Here Comes the First Lumia Carrying the Microsoft Name

SEATTLE (The Seattle Times/MCT) —

Microsoft officially entered the post-Nokia smartphone era with the release late Monday of a budget-priced Lumia device.

The Microsoft Lumia 535 will sell for approximately 110 euros, or about $137, a figure Microsoft said would vary by market. Microsoft’s previous Lumia smartphone devices — which carried the “Nokia Lumia” name — were released in September and cost between $259 and $430.

Last month, Microsoft said it would start phasing out the Nokia brand for its smartphones, the latest step in integrating Nokia’s phone-manufacturing business. Microsoft’s $7.5 billion deal to buy the Finnish company’s handset group closed in April.

As part of the deal, Microsoft licensed the rights to use the Nokia name for 10 years on basic cellphones that lack the processing power and internet connectivity of more advanced smartphones. Microsoft obtained more limited rights to use of the Nokia name on smartphones.

With Monday’s announcement — along with a coordinated rebranding of Microsoft’s Nokia-branded social-media and internet sites with the “Lumia” name — Microsoft is pushing ahead with a brand it owns in its entirety.

“The Nokia brand is very strong,” particularly internationally, Will Stofega, research firm IDC’s program director for mobile technology, said in an interview before the announcement. “The game is going to be for (Microsoft) to make sure people understand what they have: This is an extension of Nokia. And hopefully carry on the same things that people found compelling in those devices.”

Microsoft’s news release on the launch didn’t specify the countries in which the Lumia 535 would be sold. A spokesman said the phone would be rolled out this month in some markets, but declined to elaborate.

In 2013, Nokia was the world’s No. 2 phone manufacturer, behind Samsung, when including basic mobile phones. In smartphones alone, however, Nokia stood at No. 8.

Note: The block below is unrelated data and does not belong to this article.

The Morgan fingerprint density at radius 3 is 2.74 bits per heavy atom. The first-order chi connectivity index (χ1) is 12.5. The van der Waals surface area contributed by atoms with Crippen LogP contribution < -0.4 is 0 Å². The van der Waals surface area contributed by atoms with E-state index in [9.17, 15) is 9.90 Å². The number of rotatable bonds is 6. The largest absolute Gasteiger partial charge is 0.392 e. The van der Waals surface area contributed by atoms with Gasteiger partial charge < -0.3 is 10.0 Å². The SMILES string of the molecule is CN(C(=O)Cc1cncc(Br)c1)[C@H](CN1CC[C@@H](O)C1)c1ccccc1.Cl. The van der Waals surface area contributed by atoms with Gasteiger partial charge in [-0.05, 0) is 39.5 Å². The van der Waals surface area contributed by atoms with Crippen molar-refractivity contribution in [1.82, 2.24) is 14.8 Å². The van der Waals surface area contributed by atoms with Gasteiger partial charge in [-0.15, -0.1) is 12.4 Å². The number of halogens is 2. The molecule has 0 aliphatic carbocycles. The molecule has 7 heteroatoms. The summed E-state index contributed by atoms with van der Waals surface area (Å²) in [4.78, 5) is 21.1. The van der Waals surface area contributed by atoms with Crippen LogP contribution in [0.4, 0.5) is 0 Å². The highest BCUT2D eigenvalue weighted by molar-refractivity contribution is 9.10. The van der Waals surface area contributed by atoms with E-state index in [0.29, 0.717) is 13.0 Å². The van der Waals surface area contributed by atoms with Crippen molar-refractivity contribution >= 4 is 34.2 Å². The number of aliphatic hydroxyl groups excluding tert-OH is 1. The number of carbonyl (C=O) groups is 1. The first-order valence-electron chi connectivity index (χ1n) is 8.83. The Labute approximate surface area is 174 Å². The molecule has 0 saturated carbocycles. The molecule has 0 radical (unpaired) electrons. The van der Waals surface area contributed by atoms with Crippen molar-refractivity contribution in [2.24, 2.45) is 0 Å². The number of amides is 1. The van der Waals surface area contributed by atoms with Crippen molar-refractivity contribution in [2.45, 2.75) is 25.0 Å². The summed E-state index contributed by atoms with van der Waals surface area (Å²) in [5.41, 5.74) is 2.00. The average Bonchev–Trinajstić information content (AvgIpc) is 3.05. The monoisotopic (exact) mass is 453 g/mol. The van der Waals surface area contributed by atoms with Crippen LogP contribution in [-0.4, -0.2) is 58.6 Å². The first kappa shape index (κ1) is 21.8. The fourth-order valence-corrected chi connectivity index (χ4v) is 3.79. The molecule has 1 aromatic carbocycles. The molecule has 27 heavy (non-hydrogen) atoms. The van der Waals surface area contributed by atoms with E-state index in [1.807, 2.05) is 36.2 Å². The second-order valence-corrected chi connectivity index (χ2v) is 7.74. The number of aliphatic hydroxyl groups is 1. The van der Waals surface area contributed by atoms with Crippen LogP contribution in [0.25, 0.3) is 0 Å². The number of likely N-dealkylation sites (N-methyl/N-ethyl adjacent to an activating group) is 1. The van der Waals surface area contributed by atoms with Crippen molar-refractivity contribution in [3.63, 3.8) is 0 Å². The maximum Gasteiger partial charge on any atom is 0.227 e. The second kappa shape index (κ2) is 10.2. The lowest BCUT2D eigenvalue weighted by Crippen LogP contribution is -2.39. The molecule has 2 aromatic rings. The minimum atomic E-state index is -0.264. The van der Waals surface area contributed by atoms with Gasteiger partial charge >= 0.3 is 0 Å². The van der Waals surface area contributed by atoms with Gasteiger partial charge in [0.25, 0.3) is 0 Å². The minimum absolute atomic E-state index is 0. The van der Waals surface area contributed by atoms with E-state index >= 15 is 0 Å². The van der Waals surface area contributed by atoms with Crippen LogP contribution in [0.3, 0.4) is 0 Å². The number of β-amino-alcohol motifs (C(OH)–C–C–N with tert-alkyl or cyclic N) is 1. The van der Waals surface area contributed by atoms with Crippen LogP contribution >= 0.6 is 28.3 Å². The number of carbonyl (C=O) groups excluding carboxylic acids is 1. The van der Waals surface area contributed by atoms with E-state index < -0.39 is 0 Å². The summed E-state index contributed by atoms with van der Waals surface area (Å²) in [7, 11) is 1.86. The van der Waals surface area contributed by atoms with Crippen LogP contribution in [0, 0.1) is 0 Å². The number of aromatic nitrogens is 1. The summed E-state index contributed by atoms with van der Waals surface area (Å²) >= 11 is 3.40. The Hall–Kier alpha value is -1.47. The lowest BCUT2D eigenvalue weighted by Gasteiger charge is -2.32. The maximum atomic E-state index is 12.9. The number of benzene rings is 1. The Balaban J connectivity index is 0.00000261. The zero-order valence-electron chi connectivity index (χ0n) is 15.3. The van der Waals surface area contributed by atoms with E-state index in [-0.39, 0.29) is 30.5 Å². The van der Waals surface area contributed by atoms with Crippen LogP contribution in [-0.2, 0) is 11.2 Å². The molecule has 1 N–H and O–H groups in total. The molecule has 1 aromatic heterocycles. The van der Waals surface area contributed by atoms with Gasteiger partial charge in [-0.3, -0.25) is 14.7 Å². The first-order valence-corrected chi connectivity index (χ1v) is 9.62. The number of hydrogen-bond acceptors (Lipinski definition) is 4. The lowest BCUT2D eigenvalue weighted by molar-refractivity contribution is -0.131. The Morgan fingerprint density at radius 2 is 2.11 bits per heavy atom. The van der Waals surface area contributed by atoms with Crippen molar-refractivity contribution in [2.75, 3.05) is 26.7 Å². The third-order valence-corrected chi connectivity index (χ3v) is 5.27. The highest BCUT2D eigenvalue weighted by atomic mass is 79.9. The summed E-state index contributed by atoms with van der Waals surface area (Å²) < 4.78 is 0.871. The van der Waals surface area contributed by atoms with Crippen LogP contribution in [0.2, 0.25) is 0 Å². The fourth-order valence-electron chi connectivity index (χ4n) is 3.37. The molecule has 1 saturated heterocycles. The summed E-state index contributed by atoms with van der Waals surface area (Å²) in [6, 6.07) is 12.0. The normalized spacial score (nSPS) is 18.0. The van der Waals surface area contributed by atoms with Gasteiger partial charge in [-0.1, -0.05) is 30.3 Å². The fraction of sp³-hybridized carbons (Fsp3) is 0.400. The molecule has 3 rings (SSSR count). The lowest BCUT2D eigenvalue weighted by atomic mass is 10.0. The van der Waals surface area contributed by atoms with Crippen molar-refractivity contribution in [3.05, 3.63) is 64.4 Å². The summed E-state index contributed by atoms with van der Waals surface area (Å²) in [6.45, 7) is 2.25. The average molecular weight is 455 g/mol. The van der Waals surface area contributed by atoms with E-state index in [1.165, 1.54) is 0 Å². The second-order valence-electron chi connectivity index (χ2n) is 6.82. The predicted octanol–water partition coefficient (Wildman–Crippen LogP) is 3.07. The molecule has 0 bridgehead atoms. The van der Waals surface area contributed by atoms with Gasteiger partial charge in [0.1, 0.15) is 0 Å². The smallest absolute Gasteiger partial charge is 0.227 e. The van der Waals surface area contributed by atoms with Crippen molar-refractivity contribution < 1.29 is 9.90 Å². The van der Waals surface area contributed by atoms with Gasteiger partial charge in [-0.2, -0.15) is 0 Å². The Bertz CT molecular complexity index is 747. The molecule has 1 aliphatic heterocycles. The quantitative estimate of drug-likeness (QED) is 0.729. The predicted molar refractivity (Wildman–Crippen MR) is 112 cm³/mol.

The Microsoft Lumia 535 will run on the Windows Phone 8.1 operating system, and feature a 5-inch display and 5-megapixel front-facing camera. A separate model will feature dual SIM card capability.

The phone comes in green, orange, white, gray, cyan and black, and will be preinstalled with Microsoft software, including Skype, the Office suite and Outlook.

Windows Phone, the operating system that runs Lumia devices, powered just 2.5 percent of the smartphones shipped worldwide from April through the end of June, according to the most recent IDC data.

Google’s Android dominated the market, with a share of 85 percent, and Apple’s iOS ran second with 12 percent.

“They do have some distance to make up,” Stofega said of Microsoft. “They are going to clearly look at (rising demand) in some of the emerging markets and see what they can do to bundle both their services and their devices” to draw customers there, he said.

Major international companies have been eager to tap the fast-growing Chinese market in particular, but have struggled to compete with local manufacturers who offer cheaper hardware.

Domestic manufacturers accounted for four of the five biggest sellers of smartphones in China during the third quarter, according to research firm Canalys.

South Korean giant Samsung was No. 2.

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